Social anxiety is the most common form of anxiety, affecting 1 in 10 Australians at some point in their lives. It is an extremely debilitating form of anxiety, as the fear of doing something to embarrass or humiliate yourself in public can cripple your ability to enjoy life and your interactions with other people. Common social phobias include public speaking, performing, eating and drinking, using public restrooms, dating, and general social encounters.
Symptoms of social anxiety include:
- Extreme, apprehensive self-consciousness
- Intense fear of being watched, judged or criticised by others
- Persistent worry about social interactions (eg conversations, meeting people or performing)
- Avoidance of social situations (including time off work or school)
- Difficulty eating in front of others
- Avoidance of eye contact
- Feeling withdrawn and shy
- Dislike and avoidance of communication with others, including phone calls
Counselling for social anxiety can be extremely effective in reducing feelings of self-consciousness, worry and tension. Living a life in fear of social events and interactions with other people can take a serious toll on your wellbeing, and ability to function in daily life. Professional therapeutic support can help you recover from social anxiety and start living life to the fullest again.
Effective treatment for social anxiety
Social anxiety responds particularly well to effective, evidence-based counselling. Therapeutic techniques to treat social anxiety include Cognitive Behavioural Therapy, Acceptance and Commitment Therapy, and Psycho-educational Social Skills Training. Depending on your personal circumstances and needs, 6 to 10 sessions of specialist social anxiety counselling will effectively reduce the symptoms of social anxiety in the short-term, with ongoing long-term benefits.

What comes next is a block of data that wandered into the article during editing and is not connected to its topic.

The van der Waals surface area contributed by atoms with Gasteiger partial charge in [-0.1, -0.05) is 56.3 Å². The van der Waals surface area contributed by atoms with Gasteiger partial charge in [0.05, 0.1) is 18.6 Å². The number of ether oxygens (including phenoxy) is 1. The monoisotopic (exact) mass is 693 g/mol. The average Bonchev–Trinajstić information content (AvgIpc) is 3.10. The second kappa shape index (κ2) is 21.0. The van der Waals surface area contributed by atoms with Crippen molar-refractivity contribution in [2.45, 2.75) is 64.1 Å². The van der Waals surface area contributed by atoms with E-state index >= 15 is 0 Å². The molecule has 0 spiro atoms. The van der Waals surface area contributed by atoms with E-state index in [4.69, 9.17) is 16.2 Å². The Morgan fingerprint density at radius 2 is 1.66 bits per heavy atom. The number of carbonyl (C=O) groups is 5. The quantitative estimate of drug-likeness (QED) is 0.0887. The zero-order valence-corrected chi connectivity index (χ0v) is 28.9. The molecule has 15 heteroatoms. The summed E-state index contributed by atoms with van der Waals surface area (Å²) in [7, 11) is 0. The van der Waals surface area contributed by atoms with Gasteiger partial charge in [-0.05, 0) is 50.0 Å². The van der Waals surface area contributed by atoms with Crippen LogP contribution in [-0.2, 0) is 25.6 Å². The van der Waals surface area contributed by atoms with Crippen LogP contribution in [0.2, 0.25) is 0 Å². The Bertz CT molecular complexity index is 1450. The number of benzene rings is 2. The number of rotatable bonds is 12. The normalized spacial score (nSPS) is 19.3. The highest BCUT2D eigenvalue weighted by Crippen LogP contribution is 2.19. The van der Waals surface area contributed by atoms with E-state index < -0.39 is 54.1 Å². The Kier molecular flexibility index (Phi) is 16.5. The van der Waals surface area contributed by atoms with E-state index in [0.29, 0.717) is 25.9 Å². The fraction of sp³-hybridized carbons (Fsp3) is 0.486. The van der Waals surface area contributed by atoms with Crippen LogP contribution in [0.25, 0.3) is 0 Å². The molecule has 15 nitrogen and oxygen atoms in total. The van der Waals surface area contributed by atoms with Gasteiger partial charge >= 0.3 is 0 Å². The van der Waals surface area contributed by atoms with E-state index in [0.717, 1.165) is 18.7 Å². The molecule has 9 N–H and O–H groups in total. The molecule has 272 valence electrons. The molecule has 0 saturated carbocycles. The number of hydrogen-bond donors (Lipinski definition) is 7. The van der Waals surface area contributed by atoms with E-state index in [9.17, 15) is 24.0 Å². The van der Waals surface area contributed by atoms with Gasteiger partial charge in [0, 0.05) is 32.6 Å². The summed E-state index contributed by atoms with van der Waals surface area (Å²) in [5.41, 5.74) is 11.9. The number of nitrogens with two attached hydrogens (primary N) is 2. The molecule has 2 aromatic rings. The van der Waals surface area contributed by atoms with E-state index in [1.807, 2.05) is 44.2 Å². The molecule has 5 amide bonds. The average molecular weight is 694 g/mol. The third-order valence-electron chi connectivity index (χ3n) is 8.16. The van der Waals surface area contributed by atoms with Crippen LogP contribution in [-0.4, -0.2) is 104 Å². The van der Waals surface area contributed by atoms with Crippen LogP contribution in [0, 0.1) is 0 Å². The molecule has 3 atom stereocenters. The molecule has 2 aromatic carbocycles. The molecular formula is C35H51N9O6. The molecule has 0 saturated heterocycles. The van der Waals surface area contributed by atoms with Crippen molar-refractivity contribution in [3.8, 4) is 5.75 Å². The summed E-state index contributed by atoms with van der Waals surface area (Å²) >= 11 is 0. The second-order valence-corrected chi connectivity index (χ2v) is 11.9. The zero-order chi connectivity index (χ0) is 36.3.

Post traumatic stress disorder (PTSD)
Anxiety often arises after traumatic events, such as experiencing a death, injury or abuse. Experiencing a traumatic event may lead to feelings of extreme fear or helplessness. If these feelings continue long after the traumatic event has passed, and everyday events start triggering unwanted flashbacks and involuntary stress responses, counselling is the recommended course of action to treat the symptoms of PTSD. Around 10% of people will experience PTSD at some point in their life, with an exceptional recovery rate of 95% amongst those who seek treatment.
Common symptoms of PTSD include:
- Disturbing thoughts, feelings and nightmares
- Intrusive flashbacks and memories
- Increased, frequent stress arousal
- Amnesia around the event
- Difficulty concentrating
- Sleep disturbance
- Exaggerated startle response
Recovery counselling for PTSD can free clients from a life filled with fear, anxiety, and trauma. There is a significant body of research suggesting that effective counselling is an essential component of recovery from PTSD. Clinical neuroscientists such as Besser van der Kolk have shown that PTSD has a neurobiological base, and responds especially well to a combination of behavioural and relaxation techniques.
Effective treatment for PTSD
There is a strong evidence base for effective PTSD counselling. Approaches frequently include a blend of Cognitive-Behavioural Therapy, Mindfulness-Based Therapy, Exposure Therapy, Trauma Recovery Therapy and Eye Movement Desensitisation Reprocessing. These counselling techniques are grounded in advanced neuropsychological research about the effect of trauma on the body, mind and emotions. Effective counselling and specialist therapeutic support is the key to recovery from trauma.